AXDX (18.5 -- 20) is fighting with short sellers as well. Of course AXDX is the ideal candidate for this game, because the company is mum on details of it's technology (understandably so, in view of possible competition of companies like privately held Theranos). I don't care what the previous management team did. I know that the current management team has an excellent track record, tons of experience, is sitting on the boards of successful medtech-companies and has invested more than token money in this company. Therefore I prefer to sit with them rather than with the shorts. I did not sell nor buy recently, because my position is large enough.
MRIC (0.85-- 0.82) is treading water. investors are waiting if the new CEO can pull things off and tend to think that this will not be the case (otherwise the stock would be valued more than the current 70mill). As you know, I believe the opposite, reason why I continued to add at current levels. It is not without risk to put too much weight on the shoulders of one person (new CEO), but I still believe, that he will be able to pick a lots of lowe hanging fruit and will grow the company long term...
Hologic (HOLX 26-- 32: ca 25% gain) did well, because, as anticipated, of improving results under the new CEO. And Coach (COH: 37.5-- 43.5) is slowly coming back in fashion again....(and is now in the green)
What about the first 2 months of the year?
It was plainly wrong to sell PCYC and probably wrong to sell INCY, hoewever I went back into MDVN at about 105 with a moderate position (PCYC, of course was the top performer).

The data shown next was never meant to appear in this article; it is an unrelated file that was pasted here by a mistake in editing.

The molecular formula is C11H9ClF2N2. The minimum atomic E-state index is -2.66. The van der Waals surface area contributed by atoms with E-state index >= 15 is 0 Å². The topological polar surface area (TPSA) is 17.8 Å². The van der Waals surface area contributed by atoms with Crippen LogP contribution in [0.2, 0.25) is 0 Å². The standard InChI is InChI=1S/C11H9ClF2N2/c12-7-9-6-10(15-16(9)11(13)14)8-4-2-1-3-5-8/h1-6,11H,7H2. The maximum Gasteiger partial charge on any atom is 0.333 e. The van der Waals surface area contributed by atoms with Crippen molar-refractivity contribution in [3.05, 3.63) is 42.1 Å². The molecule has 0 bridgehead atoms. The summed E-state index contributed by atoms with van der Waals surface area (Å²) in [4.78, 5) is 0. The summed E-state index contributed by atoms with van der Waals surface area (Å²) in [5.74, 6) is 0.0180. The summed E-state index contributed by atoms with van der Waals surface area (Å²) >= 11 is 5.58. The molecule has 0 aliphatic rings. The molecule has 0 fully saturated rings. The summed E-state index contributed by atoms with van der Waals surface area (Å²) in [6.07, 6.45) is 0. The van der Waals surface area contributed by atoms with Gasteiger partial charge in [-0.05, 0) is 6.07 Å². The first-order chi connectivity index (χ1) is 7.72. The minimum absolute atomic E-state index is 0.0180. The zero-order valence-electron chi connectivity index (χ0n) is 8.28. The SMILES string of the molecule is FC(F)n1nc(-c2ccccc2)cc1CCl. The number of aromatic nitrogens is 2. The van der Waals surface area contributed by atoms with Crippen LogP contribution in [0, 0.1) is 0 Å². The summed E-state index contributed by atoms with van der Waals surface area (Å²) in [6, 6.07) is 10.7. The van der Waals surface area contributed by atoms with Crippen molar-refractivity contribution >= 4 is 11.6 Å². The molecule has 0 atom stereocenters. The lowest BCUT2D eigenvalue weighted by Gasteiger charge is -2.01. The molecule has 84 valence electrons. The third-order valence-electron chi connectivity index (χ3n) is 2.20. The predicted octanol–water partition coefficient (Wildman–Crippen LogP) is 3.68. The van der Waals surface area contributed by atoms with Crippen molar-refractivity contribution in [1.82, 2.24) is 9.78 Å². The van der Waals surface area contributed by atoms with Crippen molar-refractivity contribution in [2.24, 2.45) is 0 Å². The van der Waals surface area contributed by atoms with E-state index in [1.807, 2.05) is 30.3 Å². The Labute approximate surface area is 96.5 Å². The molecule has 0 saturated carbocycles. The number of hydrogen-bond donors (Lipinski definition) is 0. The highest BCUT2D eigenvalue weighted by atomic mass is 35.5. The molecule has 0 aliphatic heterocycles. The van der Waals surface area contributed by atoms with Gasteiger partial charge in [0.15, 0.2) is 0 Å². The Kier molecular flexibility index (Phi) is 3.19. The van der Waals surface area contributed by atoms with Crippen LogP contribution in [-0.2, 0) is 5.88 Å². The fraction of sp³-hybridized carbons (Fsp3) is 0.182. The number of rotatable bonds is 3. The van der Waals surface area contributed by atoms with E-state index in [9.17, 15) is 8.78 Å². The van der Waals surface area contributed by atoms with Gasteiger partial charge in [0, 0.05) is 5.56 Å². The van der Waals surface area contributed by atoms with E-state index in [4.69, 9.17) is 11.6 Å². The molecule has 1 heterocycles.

I was right, however about my „biotech basket“. During the past 7 weeks my remaining top biotech holdings (those I mentioned in my 2014/2015 post) performed well: CLDX (18.5-- 25.5: 40% gain), NPSP (33.5-- 45: 35% gain), NBIX (22.5 -- 39: 70% gain), TSRO (38.5-- 53: 35% gain), while SAGE, FGEN, and XLRN gained between 8-15%. Now what about Anthera (ANTH), and to mention another long-term holding, Curis (CRIS). Both have been huge losers (%-wise), but I kept them because their story is not yet told. Both companies had good news and the stock spiked. I more than quadrupled my ANTH position on the way up, adding most of it at 2.3 and 2.9, but recently again at 3.9 (now 5). A nice example how to transform a looser into a 40% winner. Let's see what the future brings. I liked the news of Curis adding a cancer immuno-portfolio, but waited one day too long, before adding (it spiked 15% on the second day of the news). Still I doubled my position at 1.9 (now 3).
Another stock I like and bought is Karyopharm (KPTI 27.7, mc 890m, 220 mill cash), a cancer biotech company, with a intriguing pipeline. In a nutshell: many cancer cells have unregulated nuclear export proteins (XPO), which, amongst other things export tumor suppressors, thereby "driving down" tumor suppression (by BRAC etc) . KPTI's compounds blocks these unregulated XPO thereby restoring the "normal concentration" of tumor suppressor genes/gene products in the cancer cell. Results have been somewhat mixed so far, but I remain positive.Due to its mechanism, side effects seem to be rather mild. Interestingly, this approach might also work for autoimmune diseases such as multiple sclerosis (especially in its progressive form), even though there are only preclinical evidence for that. -- cont